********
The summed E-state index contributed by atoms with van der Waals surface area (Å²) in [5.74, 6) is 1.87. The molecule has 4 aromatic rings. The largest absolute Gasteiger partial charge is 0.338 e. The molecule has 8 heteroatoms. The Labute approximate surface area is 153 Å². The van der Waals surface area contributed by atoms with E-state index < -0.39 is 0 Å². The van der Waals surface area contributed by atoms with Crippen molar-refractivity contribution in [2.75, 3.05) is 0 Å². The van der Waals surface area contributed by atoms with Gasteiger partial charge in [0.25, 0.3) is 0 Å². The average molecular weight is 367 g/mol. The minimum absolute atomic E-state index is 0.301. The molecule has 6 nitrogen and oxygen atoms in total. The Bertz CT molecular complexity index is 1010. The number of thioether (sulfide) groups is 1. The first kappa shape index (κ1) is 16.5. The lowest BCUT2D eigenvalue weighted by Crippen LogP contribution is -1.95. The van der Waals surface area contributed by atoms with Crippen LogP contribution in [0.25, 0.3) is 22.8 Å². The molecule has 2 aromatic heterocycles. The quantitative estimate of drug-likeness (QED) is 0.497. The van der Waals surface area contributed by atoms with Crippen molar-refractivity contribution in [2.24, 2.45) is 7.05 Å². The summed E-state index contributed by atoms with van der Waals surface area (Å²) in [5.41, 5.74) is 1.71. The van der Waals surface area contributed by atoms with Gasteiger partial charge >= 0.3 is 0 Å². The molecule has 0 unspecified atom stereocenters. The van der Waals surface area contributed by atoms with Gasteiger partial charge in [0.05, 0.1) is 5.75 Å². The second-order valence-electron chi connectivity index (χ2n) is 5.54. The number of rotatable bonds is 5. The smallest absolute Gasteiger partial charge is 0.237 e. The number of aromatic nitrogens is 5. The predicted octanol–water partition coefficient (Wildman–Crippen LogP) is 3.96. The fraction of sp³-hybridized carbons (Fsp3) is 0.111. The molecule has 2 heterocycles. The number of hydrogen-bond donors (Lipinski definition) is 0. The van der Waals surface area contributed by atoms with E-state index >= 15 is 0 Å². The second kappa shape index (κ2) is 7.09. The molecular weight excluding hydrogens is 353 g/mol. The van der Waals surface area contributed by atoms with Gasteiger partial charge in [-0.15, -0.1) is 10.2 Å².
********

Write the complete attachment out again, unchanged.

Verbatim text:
The summed E-state index contributed by atoms with van der Waals surface area (Å²) in [5.74, 6) is 1.87. The molecule has 4 aromatic rings. The largest absolute Gasteiger partial charge is 0.338 e. The molecule has 8 heteroatoms. The Labute approximate surface area is 153 Å². The van der Waals surface area contributed by atoms with E-state index < -0.39 is 0 Å². The van der Waals surface area contributed by atoms with Crippen molar-refractivity contribution in [2.75, 3.05) is 0 Å². The van der Waals surface area contributed by atoms with Gasteiger partial charge in [0.25, 0.3) is 0 Å². The average molecular weight is 367 g/mol. The minimum absolute atomic E-state index is 0.301. The molecule has 6 nitrogen and oxygen atoms in total. The Bertz CT molecular complexity index is 1010. The number of thioether (sulfide) groups is 1. The first kappa shape index (κ1) is 16.5. The lowest BCUT2D eigenvalue weighted by Crippen LogP contribution is -1.95. The van der Waals surface area contributed by atoms with Crippen LogP contribution in [0.25, 0.3) is 22.8 Å². The molecule has 2 aromatic heterocycles. The quantitative estimate of drug-likeness (QED) is 0.497. The van der Waals surface area contributed by atoms with Crippen molar-refractivity contribution in [2.24, 2.45) is 7.05 Å². The summed E-state index contributed by atoms with van der Waals surface area (Å²) in [5.41, 5.74) is 1.71. The van der Waals surface area contributed by atoms with Gasteiger partial charge >= 0.3 is 0 Å². The molecule has 0 unspecified atom stereocenters. The van der Waals surface area contributed by atoms with Gasteiger partial charge in [0.05, 0.1) is 5.75 Å². The second-order valence-electron chi connectivity index (χ2n) is 5.54. The number of rotatable bonds is 5. The smallest absolute Gasteiger partial charge is 0.237 e. The number of aromatic nitrogens is 5. The predicted octanol–water partition coefficient (Wildman–Crippen LogP) is 3.96. The fraction of sp³-hybridized carbons (Fsp3) is 0.111. The molecule has 2 heterocycles. The number of hydrogen-bond donors (Lipinski definition) is 0. The van der Waals surface area contributed by atoms with E-state index >= 15 is 0 Å². The second kappa shape index (κ2) is 7.09. The molecular weight excluding hydrogens is 353 g/mol. The van der Waals surface area contributed by atoms with Gasteiger partial charge in [-0.15, -0.1) is 10.2 Å².